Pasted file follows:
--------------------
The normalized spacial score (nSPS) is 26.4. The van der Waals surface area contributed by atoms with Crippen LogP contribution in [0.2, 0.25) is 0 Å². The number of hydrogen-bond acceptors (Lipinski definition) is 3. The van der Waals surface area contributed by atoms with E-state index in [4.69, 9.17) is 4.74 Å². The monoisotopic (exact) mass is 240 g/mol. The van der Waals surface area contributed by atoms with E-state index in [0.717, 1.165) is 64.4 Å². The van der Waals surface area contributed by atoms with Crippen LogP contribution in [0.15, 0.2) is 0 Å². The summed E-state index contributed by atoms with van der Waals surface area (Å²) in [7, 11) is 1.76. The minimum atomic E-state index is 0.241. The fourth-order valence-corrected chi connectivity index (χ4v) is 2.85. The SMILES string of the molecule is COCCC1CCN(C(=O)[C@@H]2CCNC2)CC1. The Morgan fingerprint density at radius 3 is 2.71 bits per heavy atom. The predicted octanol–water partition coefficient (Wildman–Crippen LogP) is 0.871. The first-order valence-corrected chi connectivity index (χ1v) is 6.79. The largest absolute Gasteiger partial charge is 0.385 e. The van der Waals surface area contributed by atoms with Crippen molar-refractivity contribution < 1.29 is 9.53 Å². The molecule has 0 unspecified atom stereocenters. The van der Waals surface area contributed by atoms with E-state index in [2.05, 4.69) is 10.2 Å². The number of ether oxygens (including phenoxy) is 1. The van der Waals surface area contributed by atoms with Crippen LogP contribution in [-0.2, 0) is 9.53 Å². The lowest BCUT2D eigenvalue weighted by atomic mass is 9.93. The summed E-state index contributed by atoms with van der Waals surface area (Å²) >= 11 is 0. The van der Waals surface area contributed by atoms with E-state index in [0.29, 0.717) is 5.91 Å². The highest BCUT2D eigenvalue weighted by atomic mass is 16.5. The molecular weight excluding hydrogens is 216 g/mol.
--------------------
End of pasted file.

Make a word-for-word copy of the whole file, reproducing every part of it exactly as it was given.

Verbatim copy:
The normalized spacial score (nSPS) is 26.4. The van der Waals surface area contributed by atoms with Crippen LogP contribution in [0.2, 0.25) is 0 Å². The number of hydrogen-bond acceptors (Lipinski definition) is 3. The van der Waals surface area contributed by atoms with E-state index in [4.69, 9.17) is 4.74 Å². The monoisotopic (exact) mass is 240 g/mol. The van der Waals surface area contributed by atoms with E-state index in [0.717, 1.165) is 64.4 Å². The van der Waals surface area contributed by atoms with Crippen LogP contribution in [0.15, 0.2) is 0 Å². The summed E-state index contributed by atoms with van der Waals surface area (Å²) in [7, 11) is 1.76. The minimum atomic E-state index is 0.241. The fourth-order valence-corrected chi connectivity index (χ4v) is 2.85. The SMILES string of the molecule is COCCC1CCN(C(=O)[C@@H]2CCNC2)CC1. The Morgan fingerprint density at radius 3 is 2.71 bits per heavy atom. The predicted octanol–water partition coefficient (Wildman–Crippen LogP) is 0.871. The first-order valence-corrected chi connectivity index (χ1v) is 6.79. The largest absolute Gasteiger partial charge is 0.385 e. The van der Waals surface area contributed by atoms with Crippen molar-refractivity contribution < 1.29 is 9.53 Å². The molecule has 0 unspecified atom stereocenters. The van der Waals surface area contributed by atoms with E-state index in [2.05, 4.69) is 10.2 Å². The number of ether oxygens (including phenoxy) is 1. The van der Waals surface area contributed by atoms with Crippen LogP contribution in [-0.2, 0) is 9.53 Å². The lowest BCUT2D eigenvalue weighted by atomic mass is 9.93. The summed E-state index contributed by atoms with van der Waals surface area (Å²) >= 11 is 0. The van der Waals surface area contributed by atoms with E-state index in [0.29, 0.717) is 5.91 Å². The highest BCUT2D eigenvalue weighted by atomic mass is 16.5. The molecular weight excluding hydrogens is 216 g/mol.